Visiting a military airport near Belgrade, Aleksandar Vucic declared himself impressed by what Russia's surface-to-air systems could do, saying he was "thankful to our Russian friends for drastically boosting our defense capabilities."
The Russian Defense Ministry said that the long-range S-400 and the short-range Pantsyr-S systems were taking part in the Slavic Shield-2019 exercise that envisages joint action by the Russian and Serbian militaries to fend off air attacks. The S-400 is to be returned to Russia after the six-day drills, while Vucic said the Pantsyr system was purchased by his government.
Serbia remains Russia only ally in the Balkans, despite a proclaimed goal of joining the EU. Belgrade has pledged to stay out of NATO and refused to join Western sanctions against Russia over Ukraine.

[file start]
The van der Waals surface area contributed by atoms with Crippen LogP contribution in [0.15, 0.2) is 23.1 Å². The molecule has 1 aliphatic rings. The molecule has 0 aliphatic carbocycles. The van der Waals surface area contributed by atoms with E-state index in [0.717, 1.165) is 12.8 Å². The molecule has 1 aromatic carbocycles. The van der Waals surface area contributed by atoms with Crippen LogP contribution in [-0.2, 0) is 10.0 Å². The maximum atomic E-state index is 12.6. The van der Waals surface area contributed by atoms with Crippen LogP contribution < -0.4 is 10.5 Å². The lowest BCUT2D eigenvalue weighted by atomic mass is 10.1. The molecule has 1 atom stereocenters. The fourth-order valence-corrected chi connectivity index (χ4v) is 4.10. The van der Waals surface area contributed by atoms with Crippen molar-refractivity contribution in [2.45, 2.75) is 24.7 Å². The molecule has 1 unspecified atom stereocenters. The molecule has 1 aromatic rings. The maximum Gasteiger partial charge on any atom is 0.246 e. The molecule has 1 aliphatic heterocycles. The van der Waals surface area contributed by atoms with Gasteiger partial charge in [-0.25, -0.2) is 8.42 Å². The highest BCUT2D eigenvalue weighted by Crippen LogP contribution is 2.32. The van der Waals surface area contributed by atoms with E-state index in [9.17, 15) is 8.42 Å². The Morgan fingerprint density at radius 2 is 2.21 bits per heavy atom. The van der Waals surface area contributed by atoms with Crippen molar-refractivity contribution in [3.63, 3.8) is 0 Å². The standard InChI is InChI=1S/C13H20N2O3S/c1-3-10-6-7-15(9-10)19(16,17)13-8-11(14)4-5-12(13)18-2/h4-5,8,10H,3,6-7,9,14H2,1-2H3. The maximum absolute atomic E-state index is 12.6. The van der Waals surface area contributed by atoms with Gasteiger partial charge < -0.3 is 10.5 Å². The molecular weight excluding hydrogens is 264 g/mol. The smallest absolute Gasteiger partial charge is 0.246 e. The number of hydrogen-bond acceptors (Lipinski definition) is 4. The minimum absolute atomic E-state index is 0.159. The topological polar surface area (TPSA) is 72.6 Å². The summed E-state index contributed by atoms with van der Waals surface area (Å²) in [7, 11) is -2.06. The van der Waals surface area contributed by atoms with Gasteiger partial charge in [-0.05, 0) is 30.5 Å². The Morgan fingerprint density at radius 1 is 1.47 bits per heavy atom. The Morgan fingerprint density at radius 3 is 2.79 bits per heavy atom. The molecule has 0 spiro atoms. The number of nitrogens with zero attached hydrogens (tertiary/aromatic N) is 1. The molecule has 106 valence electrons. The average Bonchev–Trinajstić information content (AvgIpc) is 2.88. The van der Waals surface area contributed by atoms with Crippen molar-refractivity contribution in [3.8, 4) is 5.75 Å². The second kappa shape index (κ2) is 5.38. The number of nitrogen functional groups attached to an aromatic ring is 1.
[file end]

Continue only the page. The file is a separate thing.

Serbia was also due Friday to sign a free trade agreement with a Russian-led economic bloc despite warnings from the EU that it could jeopardize its membership bid. "We are talking about fantastic systems," Vucic said after attending a computer-simulated anti-aircraft drill. "If we had S-400, no one would dare overfly Serbia."
Serbia was bombed by NATO in 1999 to stop a bloody crackdown against Kosovo Albanians, an experience that left Serbs with a deep mistrust of the Western military alliance. Kosovo declared independence from Serbia in 2008, a move Belgrade and Moscow don't recognize.
Russia has been helping Serbia beef up its military with fighter jets, attack helicopters and battle tanks, raising concerns in the war-scarred Balkan region. During the bloody breakup of the former Yugoslavia in the 1990s, Serbia was at war with neighbors Croatia, Bosnia and Kosovo.